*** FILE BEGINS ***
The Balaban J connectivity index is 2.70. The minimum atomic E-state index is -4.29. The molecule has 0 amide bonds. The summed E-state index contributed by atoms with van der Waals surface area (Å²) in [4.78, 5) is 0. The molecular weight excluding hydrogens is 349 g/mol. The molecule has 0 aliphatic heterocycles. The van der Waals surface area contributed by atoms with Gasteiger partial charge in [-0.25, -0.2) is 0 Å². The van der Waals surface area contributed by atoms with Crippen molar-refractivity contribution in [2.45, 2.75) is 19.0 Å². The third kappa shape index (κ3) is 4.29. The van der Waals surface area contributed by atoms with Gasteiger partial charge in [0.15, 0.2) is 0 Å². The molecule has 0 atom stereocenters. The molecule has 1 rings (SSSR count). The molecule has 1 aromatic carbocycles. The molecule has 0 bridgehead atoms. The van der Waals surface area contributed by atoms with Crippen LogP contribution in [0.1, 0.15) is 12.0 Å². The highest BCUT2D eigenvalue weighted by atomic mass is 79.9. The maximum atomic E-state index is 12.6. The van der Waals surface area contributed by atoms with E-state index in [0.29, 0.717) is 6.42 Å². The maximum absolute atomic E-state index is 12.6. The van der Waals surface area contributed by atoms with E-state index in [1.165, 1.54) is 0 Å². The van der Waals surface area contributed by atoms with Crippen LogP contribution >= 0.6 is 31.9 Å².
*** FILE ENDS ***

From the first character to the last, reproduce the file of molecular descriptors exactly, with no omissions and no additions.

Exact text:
The Balaban J connectivity index is 2.70. The minimum atomic E-state index is -4.29. The molecule has 0 amide bonds. The summed E-state index contributed by atoms with van der Waals surface area (Å²) in [4.78, 5) is 0. The molecular weight excluding hydrogens is 349 g/mol. The molecule has 0 aliphatic heterocycles. The van der Waals surface area contributed by atoms with Gasteiger partial charge in [-0.25, -0.2) is 0 Å². The van der Waals surface area contributed by atoms with Crippen molar-refractivity contribution in [2.45, 2.75) is 19.0 Å². The third kappa shape index (κ3) is 4.29. The van der Waals surface area contributed by atoms with Gasteiger partial charge in [0.15, 0.2) is 0 Å². The molecule has 0 atom stereocenters. The molecule has 1 rings (SSSR count). The molecule has 1 aromatic carbocycles. The molecule has 0 bridgehead atoms. The van der Waals surface area contributed by atoms with Crippen LogP contribution in [0.1, 0.15) is 12.0 Å². The highest BCUT2D eigenvalue weighted by atomic mass is 79.9. The maximum atomic E-state index is 12.6. The van der Waals surface area contributed by atoms with E-state index in [0.29, 0.717) is 6.42 Å². The maximum absolute atomic E-state index is 12.6. The van der Waals surface area contributed by atoms with E-state index in [1.165, 1.54) is 0 Å². The van der Waals surface area contributed by atoms with Crippen LogP contribution >= 0.6 is 31.9 Å².